How to find plane tickets?

I find most of my tickets using ITA Matrix

It is a web interface for widely used airline ticketing solution used all over the world. It is very powerful, but also has a learning curve. Also – and this is important – it can be used only to find prices, it is not possible to buy any tickets through ITA Matrix. If you find anything, then note the name of the carrier and try the same search on their website, you will almost always find it there as well.

So, how do use it? First page has your typical choices: round trip, one way and multi-city (the latter being useful if you want to price out a longer route through multiple cities). I went for one-way tickets this time, but very often buying a round trip ticket is cheaper than buying 2 one-way tickets.

Every airport in the world has a 3-letter IATA (International Air Transport Association), and this Matrix relies heavily upon these. You dont have to remember them, just entering city names will work just fine, however they are actually very easy to work with, once you start remembering the ones you need.

Enter your depature and destination points, choose “see calendar for lowest farest” and select your starting date. Then pay attention to these “Nearby” links next to departure/destination.

finding plane tickets

Clicking it opens a map in popup window. The main feature here is the ability to extend your search area – in this example I included all airports in the 300km radius of Amsterdam (its relatively easy to move around there with buses or trains). Also, make sure that after selecting radius you select the airports you are interested in or just go for “select all” at the bottom.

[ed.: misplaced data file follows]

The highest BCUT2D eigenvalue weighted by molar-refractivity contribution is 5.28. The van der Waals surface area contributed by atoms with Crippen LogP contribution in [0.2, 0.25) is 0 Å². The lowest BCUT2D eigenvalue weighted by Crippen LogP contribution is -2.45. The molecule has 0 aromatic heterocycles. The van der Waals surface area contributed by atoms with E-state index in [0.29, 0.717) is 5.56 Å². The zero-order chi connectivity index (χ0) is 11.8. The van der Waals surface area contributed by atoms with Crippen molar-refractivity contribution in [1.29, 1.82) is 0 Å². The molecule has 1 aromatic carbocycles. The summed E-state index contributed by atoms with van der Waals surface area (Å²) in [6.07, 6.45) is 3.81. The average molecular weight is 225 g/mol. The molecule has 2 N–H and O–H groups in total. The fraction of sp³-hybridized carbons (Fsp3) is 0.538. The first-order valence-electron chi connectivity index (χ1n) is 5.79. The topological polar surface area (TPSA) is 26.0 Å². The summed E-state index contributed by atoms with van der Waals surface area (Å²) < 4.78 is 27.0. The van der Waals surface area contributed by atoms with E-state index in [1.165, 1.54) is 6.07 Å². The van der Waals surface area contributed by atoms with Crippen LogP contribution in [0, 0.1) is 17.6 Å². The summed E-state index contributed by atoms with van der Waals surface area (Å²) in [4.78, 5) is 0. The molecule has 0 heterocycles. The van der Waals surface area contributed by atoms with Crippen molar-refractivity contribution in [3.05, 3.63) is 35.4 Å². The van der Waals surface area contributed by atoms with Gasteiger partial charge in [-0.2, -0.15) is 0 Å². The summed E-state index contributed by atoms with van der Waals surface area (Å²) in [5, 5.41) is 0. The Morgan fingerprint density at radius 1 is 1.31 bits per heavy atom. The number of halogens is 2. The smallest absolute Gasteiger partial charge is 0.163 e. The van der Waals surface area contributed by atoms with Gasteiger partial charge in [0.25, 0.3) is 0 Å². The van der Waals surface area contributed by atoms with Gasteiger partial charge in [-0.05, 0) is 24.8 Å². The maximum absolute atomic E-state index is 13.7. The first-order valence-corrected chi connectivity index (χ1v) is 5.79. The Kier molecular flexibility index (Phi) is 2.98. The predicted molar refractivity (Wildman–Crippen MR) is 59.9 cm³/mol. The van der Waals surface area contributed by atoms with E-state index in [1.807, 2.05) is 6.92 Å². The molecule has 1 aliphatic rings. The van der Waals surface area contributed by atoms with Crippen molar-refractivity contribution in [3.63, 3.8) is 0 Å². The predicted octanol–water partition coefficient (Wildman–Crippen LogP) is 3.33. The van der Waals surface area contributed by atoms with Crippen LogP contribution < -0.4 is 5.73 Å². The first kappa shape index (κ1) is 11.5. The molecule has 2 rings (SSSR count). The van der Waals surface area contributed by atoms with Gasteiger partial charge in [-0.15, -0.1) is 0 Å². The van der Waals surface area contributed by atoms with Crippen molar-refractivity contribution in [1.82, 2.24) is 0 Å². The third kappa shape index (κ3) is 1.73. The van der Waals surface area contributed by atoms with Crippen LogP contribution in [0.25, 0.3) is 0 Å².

Do the same for destination and now you are back to slightly different search form:



Notice how the city names are no longer visible, all you see are IATA airport codes – and there are lots of them. Now the main feature of Matrix is obvious, it is capable of finding all flights between these airport combinations – and often it is possible to find very good deals this way.

Next step is fare calendar, where the cheapest price is helpfully highlighted


Choose that or any  other date (sometimes the difference isn’t all that high) and then the next screen is the most complex one




You have all your choices here, prices, departure airports, destination airports, stopovers, airlines, timings – in short everything you need to get good overview. If the IATA codes dont tell you anything, then just move your mouse over the colored bad and you get the exact details about airline, used plane, etc.

And finally you get the overview screen with the final price. And again, you cannot buy any tickets from Matrix. Check the website of the airline for any of the legs (or use any other booking engine – like kayak, skyscanner, etc). Or if you happen to have a travel agent, then you can just send the routing code (long string at the bottom) to him and he should be able to get the tickets for you.


Matrix is not some kind of magic bullet to find the cheapest tickets out there, you will have to do quite a lot of research – trying different departure points, different destinations – and most importantly different dates. Also, it is worth to perform new searches on different days, airline ticketing is quite a rocket science and prices to fluctuate over time. Finding good deals requires dedication and flexibility.

I barely scratched the surface of all Matrix features, sometimes you can find fantastic deals using the multi-city feature, but even this should be enough to get started with it.

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